How Does Microfinance Work?

This blog post was written by our Engagement & Finance Officer, Sasha Watterson. 

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Microfinance today is a broad term used to describe financial services (such as loans and savings) which are offered to entrepreneurs, small businesses and individuals who lack access to traditional banking services. Dr Mohammad Yunus is considered a pioneer of modern microfinance. In the 1970s and 80s, he experimented with making small loans (which he funded himself) to women in Bangladesh who had relied on loans with unfair terms in the past. 

Since then microfinance has expanded and evolved to include many different structures of microfinance - microcredit, savings-led microfinance, The Grameen Model, savings groups etc. The movement has impacted millions of families over the years, and even today the microfinance landscape continues to develop. For more than a decade Five Talents has been developing a model of savings-led microfinance which allows our clients to build a sustainable income and forge a route out of poverty.

As a microfinance charity, we provide services to more than 35,000 people living in East Africa. Our aim is to give our clients the means to save together (in groups we call Trust Groups) and take small business loans to invest in their micro-enterprises. All Trust Groups are unique and progress at different speeds but most follow a basic model:

  1. Mobilisation: Members form Trust Groups of 75-100 people, subdivided into groups of 3-5 people, who know each other well and are prepared to co-guarantee one another’s loans.

  2. Formation: Members begin saving and are trained in financial literacy and business skills. A Board is elected from amongst the members who are then trained in good governance and oversee all Group meetings and transactions. Groups write their own Constitution and hold elections each year.

  3. Launch of loan scheme: After around 6 months, members start lending to each other and the fund grows through the charging of interest (which is shared out as dividends at the end of the year). Experience shows that groups make very strong credit decisions since each of the members are invested in the loan fund. Throughout this period members continue to receive training in basic business skills.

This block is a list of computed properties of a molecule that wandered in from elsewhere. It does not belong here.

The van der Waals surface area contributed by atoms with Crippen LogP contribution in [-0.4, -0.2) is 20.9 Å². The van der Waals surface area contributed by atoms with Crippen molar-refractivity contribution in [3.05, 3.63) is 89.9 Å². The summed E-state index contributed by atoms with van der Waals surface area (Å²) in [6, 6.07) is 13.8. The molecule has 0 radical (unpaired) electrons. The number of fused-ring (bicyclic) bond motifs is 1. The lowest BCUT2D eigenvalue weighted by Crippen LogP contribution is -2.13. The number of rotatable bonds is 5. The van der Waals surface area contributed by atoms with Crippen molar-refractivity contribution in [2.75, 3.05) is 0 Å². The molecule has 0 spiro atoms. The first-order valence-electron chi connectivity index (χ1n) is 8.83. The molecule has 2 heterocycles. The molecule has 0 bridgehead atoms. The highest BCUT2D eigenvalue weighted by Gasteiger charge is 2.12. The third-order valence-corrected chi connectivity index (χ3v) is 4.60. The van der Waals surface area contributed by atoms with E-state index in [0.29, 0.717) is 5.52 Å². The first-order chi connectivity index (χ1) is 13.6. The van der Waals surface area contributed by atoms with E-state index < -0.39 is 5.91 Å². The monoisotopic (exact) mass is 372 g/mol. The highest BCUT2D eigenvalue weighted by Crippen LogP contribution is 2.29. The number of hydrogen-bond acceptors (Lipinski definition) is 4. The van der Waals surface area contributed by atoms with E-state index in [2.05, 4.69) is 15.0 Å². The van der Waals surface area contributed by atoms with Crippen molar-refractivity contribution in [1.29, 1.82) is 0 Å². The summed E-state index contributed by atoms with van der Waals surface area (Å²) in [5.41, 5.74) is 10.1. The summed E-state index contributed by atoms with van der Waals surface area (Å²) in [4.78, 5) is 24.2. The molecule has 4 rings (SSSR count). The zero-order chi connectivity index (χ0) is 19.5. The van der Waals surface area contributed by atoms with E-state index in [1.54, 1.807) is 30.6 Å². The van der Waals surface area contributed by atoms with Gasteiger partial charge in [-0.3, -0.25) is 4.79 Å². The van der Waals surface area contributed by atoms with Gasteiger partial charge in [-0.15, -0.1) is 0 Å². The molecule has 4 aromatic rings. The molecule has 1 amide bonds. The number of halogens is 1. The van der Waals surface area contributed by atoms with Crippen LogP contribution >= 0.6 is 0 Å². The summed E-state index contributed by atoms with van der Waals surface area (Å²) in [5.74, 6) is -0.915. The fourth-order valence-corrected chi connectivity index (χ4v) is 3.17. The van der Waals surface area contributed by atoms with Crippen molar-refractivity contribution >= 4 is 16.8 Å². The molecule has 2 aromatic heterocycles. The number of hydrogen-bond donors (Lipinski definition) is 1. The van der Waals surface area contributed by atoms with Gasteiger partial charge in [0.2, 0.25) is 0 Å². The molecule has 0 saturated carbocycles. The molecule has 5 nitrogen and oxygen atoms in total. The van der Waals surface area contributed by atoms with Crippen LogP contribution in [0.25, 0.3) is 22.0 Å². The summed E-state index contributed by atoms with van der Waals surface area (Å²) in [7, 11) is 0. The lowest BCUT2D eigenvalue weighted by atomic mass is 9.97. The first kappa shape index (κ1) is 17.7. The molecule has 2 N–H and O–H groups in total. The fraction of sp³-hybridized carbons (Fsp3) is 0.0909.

4. Trust Group matures: After around 18 months our involvement will begin to decrease as groups mature and are able to operate independently. Groups continue saving and lending together,  giving them an ongoing safety net through their savings and the means to keep growing their businesses.

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Each microfinance programme is based on a model that is designed and operated by our local partners. They know their communities best and, because the model builds sustainable groups, it allows us to move on and start programmes, supporting more communities. Since 2016, as a result of the generosity of our supporters, we have been accelerating the number of programmes we are starting. Visit our website to find out more about our current programmes, including a brand new programme in DR Congo.

Does Microfinance Reduce Poverty?

This blog post was written by our Engagement & Finance Officer, Sasha Watterson.

Over the past decade we have seen hundreds of cases which show the impact of microfinance on poverty. Over a three-year period, our monitoring shows that the clients in our savings-led programmes will have increased their savings fivefold.

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Whilst the savings provide a place to turn during tough times, loans help businesses grow. The members pull their savings together to form loans. At first, these loans are small, generally no more than £150. But as the businesses grow, members save more and the loan fund grows.

There are many ways to reduce poverty, but in the rural areas in which we work, microfinance and development go hand-in-hand. And what’s more, poverty alleviation through microfinance is highly efficient. Over the past decade, every pound donated to our Kenyan programmes has unlocked £12 of economic activity, either in the form of savings or loans.